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How Much ‘Star Trek’ Is Too Much? CBS All Access Boldly Tests Limits of Viewers’ Fandom

”Star Trek: Discovery“ is back, and reinforcements are on the way

CBS All Access will boldly go as far as it can to mine viewers from “Star Trek.”

As the small-but-growing streamer tries to compete with Netflix and Hulu, executives are looking to Gene Roddenberry’s creation to take CBS All Access to the next frontier. The company will try to stretch the rabid fandom for “Star Trek” all the way into the outer reaches of space. But the streamer’s head of programming promises Vulcan-like logic and restraint.

“There’s no benefit to just pushing out into the marketplace tons of ‘Star Trek content. That’s not our intention,” Julie McNamara, executive vice president of original content, CBS All Access, told TheWrap. “We’re looking to mine it wisely and effectively.”

Along with “Star Trek: Discovery,” which debuted its second season on Thursday, CBS All Access has at least two more live-action series in various stages of development. At the end of this year, Sir Patrick Stewart will return as Captain Jean-Luc Picard, in a new series following his “Star Trek: The Next Generation” character. Earlier this week, All Access put into development a series centered around Michelle Yeoh’s Philippa Georgiou character from “Discovery.”

CBS All Access also has the animated “Lower Decks” on the horizon, and is developing a second animated series. Additionally, CBS All Access has ordered two more installments of its “Short Treks” shortform series.

But McNamara assures that All Access won’t simply fill out their roster with all things “Star Trek.” She points out that the CBS All Access has plenty of non-Starfleet shows, including Marc Cherry’s “Why Woman Kill” and Jordan Peele’s “The Twilight Zone” reboot in the pipeline.

“It really is important that we’re out there establishing a full-fledged premium service and really add a lot of things that aren’t ‘Star Trek’ as well,” McNamara said.

Last summer, CBS said that All Access had 2.5 million subscribers, with the goal of upping that number to 4 million in 2019 and 8 million by 2022. Netflix has nearly 60 million subscribers in the U.S. alone, while Hulu has more than 25 million paying customers. And this year will see the streaming space get even more crowded: WarnerMedia, Apple and Disney are all expected to debut their own direct-to-consumer offerings. NBCUniversal plans to follow in 2020.

Like WarnerMedia (which owns Turner and HBO) and Disney, CBS All Access is banking a lot of its success on extracting new content from properties it already owns. With “Star Trek,” the company has one of the most successful franchises of the past 50 years.

Roddenberry’s original series, starring William Shatner and Leonard Nimoy, ran for three seasons starting in 1966. It gained a cult following in broadcast syndication in the 1970s, which led to a 1979 movie. In total, “Star Trek” has spawned 13 feature films — which have collectively grossed $1.4 billion domestically — and five subsequent TV series, before the ones for CBS All Access.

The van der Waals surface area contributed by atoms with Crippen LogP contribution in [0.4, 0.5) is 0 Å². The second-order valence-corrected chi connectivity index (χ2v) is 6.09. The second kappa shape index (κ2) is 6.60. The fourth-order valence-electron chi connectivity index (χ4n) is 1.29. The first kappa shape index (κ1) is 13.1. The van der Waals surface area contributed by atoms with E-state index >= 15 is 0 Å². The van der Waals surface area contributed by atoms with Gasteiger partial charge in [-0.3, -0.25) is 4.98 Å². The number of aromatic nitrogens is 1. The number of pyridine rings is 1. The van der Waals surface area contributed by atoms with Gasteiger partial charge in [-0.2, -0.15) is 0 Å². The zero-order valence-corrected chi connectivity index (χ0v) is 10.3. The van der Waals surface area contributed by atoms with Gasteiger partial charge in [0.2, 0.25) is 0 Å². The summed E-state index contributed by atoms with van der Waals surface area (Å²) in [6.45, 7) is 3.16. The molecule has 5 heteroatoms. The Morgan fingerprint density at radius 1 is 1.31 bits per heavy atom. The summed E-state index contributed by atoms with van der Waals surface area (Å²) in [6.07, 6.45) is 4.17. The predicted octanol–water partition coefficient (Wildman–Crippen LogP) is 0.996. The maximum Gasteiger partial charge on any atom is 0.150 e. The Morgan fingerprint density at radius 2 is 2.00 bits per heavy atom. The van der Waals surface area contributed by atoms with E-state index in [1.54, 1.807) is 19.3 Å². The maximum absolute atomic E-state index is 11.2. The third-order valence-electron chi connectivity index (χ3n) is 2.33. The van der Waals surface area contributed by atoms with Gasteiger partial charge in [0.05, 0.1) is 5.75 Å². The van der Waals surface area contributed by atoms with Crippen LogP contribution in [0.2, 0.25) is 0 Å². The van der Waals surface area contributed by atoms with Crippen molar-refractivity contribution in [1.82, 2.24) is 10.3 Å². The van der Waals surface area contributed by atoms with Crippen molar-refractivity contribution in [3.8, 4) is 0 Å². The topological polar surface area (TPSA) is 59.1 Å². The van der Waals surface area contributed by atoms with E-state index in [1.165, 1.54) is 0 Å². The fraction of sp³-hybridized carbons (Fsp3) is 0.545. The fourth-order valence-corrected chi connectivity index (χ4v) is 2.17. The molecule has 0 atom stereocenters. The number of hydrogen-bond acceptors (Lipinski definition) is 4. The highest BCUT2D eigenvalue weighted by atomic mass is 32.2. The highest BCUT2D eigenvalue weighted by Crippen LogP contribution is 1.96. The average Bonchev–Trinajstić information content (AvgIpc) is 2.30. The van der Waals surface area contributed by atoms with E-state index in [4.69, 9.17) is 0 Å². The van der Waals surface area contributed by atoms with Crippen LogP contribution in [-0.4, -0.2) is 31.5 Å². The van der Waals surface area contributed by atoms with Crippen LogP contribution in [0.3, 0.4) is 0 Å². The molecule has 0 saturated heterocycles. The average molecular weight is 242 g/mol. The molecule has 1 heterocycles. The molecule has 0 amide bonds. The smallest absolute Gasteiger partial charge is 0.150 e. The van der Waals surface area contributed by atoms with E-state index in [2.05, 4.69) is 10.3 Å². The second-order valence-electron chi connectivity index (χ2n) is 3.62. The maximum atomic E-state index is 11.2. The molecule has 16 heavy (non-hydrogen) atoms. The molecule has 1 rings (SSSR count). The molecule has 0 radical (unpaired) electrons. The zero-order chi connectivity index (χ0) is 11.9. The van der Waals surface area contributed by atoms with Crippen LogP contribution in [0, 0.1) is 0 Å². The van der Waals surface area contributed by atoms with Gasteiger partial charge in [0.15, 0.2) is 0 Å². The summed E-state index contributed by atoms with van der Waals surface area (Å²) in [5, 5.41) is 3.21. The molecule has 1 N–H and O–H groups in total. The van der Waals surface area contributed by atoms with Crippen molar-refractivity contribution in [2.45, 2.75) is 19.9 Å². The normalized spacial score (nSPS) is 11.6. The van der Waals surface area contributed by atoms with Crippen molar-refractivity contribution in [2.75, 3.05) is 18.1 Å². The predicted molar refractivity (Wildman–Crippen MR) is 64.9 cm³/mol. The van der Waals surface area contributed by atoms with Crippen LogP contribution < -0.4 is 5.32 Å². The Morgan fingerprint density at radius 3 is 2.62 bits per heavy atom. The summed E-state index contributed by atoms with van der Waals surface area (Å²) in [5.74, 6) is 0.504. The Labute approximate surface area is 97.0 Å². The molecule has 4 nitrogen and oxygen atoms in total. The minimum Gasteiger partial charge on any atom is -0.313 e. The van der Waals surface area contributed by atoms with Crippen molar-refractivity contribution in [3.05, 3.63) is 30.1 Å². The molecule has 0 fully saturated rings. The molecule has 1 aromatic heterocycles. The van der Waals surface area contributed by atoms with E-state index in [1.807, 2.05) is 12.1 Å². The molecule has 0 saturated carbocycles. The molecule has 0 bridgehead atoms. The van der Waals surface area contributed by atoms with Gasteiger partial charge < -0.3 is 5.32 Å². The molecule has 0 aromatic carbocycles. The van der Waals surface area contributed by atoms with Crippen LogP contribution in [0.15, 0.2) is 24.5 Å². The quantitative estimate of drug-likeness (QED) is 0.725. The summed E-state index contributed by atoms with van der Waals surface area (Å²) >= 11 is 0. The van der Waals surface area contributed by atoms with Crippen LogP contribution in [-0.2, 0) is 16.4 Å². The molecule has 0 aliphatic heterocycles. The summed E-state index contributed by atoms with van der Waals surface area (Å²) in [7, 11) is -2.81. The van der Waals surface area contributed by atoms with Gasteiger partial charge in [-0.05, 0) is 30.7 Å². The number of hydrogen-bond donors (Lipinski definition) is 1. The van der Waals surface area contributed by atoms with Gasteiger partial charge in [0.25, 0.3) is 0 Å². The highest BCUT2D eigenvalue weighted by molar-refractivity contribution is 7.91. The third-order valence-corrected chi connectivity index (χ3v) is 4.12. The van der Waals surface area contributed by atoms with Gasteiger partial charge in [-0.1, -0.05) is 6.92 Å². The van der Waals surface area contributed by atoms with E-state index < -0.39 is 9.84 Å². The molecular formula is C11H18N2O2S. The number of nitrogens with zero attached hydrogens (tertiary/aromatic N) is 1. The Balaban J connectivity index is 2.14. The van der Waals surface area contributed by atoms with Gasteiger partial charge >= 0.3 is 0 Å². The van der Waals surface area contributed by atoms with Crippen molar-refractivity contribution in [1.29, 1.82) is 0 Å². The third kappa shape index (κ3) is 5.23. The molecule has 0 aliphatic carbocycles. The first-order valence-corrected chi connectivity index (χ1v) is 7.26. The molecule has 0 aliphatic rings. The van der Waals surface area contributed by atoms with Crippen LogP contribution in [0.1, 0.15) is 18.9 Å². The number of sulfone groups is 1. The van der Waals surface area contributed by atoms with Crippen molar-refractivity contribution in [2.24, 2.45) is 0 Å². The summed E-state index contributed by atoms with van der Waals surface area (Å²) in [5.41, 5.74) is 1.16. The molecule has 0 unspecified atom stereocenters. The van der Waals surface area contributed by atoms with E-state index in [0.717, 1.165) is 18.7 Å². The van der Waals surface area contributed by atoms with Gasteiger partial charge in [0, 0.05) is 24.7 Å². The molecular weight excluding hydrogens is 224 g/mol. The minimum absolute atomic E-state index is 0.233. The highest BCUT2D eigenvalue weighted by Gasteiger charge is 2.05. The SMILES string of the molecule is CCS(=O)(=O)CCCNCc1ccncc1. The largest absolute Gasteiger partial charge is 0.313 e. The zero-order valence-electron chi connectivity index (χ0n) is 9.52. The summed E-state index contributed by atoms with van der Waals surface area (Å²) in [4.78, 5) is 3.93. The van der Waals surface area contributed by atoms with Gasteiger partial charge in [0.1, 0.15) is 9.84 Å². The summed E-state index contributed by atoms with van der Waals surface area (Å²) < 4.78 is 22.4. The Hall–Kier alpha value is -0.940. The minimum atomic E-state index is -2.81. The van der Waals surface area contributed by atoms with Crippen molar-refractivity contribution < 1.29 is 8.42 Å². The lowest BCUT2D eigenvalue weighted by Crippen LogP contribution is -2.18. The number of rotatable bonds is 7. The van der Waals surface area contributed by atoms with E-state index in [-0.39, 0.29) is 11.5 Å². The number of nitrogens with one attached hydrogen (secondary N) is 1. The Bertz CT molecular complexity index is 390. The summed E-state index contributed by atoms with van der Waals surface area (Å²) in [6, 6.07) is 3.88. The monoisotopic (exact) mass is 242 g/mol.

That’s quite a bit of “Star Trek,” which means that All Access has to offer fans something new and different to prevent the franchise from going stale. “In an ideal world, ‘Star Trek’ fans would be interested in great ‘Star Trek’ shows that could be a variety of talent and subject matter,” McNamara says. “They have to real right, and the timing has to feel right.”

McNamara points out that the Picard series won’t be on the service until the end of 2019, and that the Michelle Yeoh-led series is just in development as of now. She’s still expected to be a major part of “Discovery” during season 2, with McNamara adding that the season won’t necessarily serve as a back-door pilot for Yeoh’s standalone show.

“Lower Decks” won’t air soon, either: the animation alone will take a year.

“When I look at how the schedule is theoretically laying out on my desk, it does not feel like it’s one after another,” she said, adding that by the time the Yeoh-led series premieres, “Discovery” may be over.

“Some of these can be considered as replacements as opposed to additions,” she said. “These ‘Trek’ shows take a lot of incubation, because they’re very prep heavy, visual effects heavy… we’re seeing it more as we’re getting a good jump on making sure that there is a good fulsome stream of ‘Trek’ material.”

That CBS has such a steady flow of “Star Trek” content is no small feat, considering the struggles it took to launch “Discovery.” When it was first announced in 2015, “Discovery” was supposed to be the coming-out party for CBS All Access. But the production was beset by behind-the-scenes drama, including multiple showrunner changes, that resulted in delays.

Today, McNamara is confident their grand “Star Trek” plan is in good hands under Alex Kurtzman, who co-wrote the two J.J. Abrams-directed films, 2009’s “Star Trek” and 2013’s “Star Trek Into Darkness.” He is the “Discovery” showrunner and supervises CBS All Access’s entire “Trek” expansion.

That expansion will test the frontiers of how much “Star Trek” fans will embrace.

Season 2 of “Star Trek: Discovery” premiered on CBS All Access Thursday at 8:30 p.m. ET/5:30 p.m. PT.